The Nashville provider of direct-to-consumer teeth-straightening equipment reported a net loss of $97 million, or 25 cents a share. Analysts polled by FactSet were calling for a loss of 11 cents a share.
The company reported revenue of $197 million, up 53% from a year ago but short of analysts' expectations of $199.9 million.
At last check the shares were off 26% at $8.37.
SmileDirectClub CFO Kyle Wailes said in a statement that "2020 is a year of significant, albeit controlled growth for SmileDirectClub."
Analysts were not smiling about the company's report.
JPMorgan analyst Robbie Marcus slashed his price target to $16 from $31 while keeping an overweight rating, citing the company's "disappointing" results.
Marcus said the results were driven by a lower-than-expected level of aligner sales, due primarily to manufacturing issues limiting supply and delaying shipments of orders.
In addition, Marcus said the company's 2020 sales guidance was softer than expected at $1 billion to $1.1 billion, compared with expectations for closer to $1.14 billion based on his conversations.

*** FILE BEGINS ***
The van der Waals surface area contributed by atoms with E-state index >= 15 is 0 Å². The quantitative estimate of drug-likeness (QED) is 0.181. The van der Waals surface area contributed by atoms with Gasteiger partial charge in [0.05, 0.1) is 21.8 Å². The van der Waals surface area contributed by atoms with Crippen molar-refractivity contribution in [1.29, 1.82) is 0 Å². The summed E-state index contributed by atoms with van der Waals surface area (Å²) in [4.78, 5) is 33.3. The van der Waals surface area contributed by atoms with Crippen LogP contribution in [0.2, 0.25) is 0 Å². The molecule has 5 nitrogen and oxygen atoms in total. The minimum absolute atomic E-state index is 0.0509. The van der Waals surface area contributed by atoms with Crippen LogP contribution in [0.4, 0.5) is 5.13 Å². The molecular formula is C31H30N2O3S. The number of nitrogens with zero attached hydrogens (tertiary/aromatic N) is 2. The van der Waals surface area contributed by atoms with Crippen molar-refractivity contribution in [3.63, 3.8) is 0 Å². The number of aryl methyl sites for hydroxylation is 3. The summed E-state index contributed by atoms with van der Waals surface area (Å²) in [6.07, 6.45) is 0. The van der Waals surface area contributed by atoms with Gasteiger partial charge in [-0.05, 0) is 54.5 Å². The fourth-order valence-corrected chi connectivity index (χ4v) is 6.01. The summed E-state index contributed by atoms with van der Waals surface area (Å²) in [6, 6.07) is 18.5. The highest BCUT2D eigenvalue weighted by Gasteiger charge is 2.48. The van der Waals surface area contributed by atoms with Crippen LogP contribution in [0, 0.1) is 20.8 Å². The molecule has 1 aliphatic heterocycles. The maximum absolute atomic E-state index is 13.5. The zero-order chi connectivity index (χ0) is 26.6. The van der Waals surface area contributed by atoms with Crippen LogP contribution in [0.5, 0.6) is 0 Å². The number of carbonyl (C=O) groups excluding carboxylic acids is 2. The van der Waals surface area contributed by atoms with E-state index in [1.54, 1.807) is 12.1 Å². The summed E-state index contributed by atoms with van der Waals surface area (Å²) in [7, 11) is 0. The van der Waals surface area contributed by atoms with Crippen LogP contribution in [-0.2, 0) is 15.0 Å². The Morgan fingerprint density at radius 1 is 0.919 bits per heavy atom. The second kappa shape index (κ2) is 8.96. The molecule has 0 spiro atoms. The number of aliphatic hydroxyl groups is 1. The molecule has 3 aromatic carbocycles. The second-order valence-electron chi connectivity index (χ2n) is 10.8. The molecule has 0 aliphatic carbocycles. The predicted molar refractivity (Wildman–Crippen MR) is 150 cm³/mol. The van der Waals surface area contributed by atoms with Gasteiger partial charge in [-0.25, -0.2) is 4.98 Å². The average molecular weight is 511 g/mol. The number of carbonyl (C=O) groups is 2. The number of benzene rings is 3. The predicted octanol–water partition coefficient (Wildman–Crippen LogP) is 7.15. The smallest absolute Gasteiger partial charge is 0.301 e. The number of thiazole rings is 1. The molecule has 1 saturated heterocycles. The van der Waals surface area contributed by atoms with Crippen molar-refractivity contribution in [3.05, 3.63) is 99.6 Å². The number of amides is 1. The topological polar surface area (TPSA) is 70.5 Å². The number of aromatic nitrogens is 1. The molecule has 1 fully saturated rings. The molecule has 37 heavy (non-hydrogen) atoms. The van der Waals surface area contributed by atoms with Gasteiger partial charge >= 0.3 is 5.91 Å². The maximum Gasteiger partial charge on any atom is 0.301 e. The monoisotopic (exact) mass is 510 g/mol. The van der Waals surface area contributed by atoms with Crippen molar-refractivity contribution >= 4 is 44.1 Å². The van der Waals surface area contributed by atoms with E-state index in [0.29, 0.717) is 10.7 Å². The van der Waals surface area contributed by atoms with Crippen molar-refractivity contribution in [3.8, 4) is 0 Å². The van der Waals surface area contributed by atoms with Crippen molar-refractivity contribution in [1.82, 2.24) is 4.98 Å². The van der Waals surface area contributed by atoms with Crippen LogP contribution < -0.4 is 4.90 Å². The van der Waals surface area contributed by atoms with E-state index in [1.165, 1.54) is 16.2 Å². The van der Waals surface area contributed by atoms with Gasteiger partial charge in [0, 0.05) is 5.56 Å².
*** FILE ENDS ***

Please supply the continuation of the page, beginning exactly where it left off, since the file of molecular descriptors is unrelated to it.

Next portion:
While the results provided a disappointing close to 2019, Marcus said, the issues that stifled fourth-quarter growth are transient, due to manufacturing, rather than a demand issue.
He also sees paths to upside in 2020 as SmileDirectClub "continues to enter high-growth, low-penetration international markets, expands its portfolio of products, and enters new channels."
Jonathan Block, an analyst with Stifel, lowered his price target on SmileDirectClub to $12 from $17.
Block, who affirmed a buy rating on the company, said SmileDirectClub is well positioned to capitalize on the large opportunity in the clear-aligner-aesthetics market for adults at a lower consumer price point. But he added that he has "less conviction" in management's teen and wholesale initiatives.
Nathan Rich, an analyst with Goldman Sachs, lowered his price target to $9 from $10 while keeping a neutral rating.
Rich noted that the company saw steep sequential declines in profitability and cash flow in the quarter, offered a lower-than-expected revenue outlook, and guided for another year of a loss before interest, taxes, depreciation and amortization.
In addition, Rich said, the company's five-year revenue growth forecast of 20% to 30% also fell short of consensus at 35%.
Jefferies analyst Brandon Couillard downgraded SmileDirectClub to hold from buy with a price target of $10, down from $22.
Couillard said that after the report, he was less confident about SmileDirect's ability to balance growth and profitability.
He also said he was concerned that the core U.S. market is maturing more quickly than expected.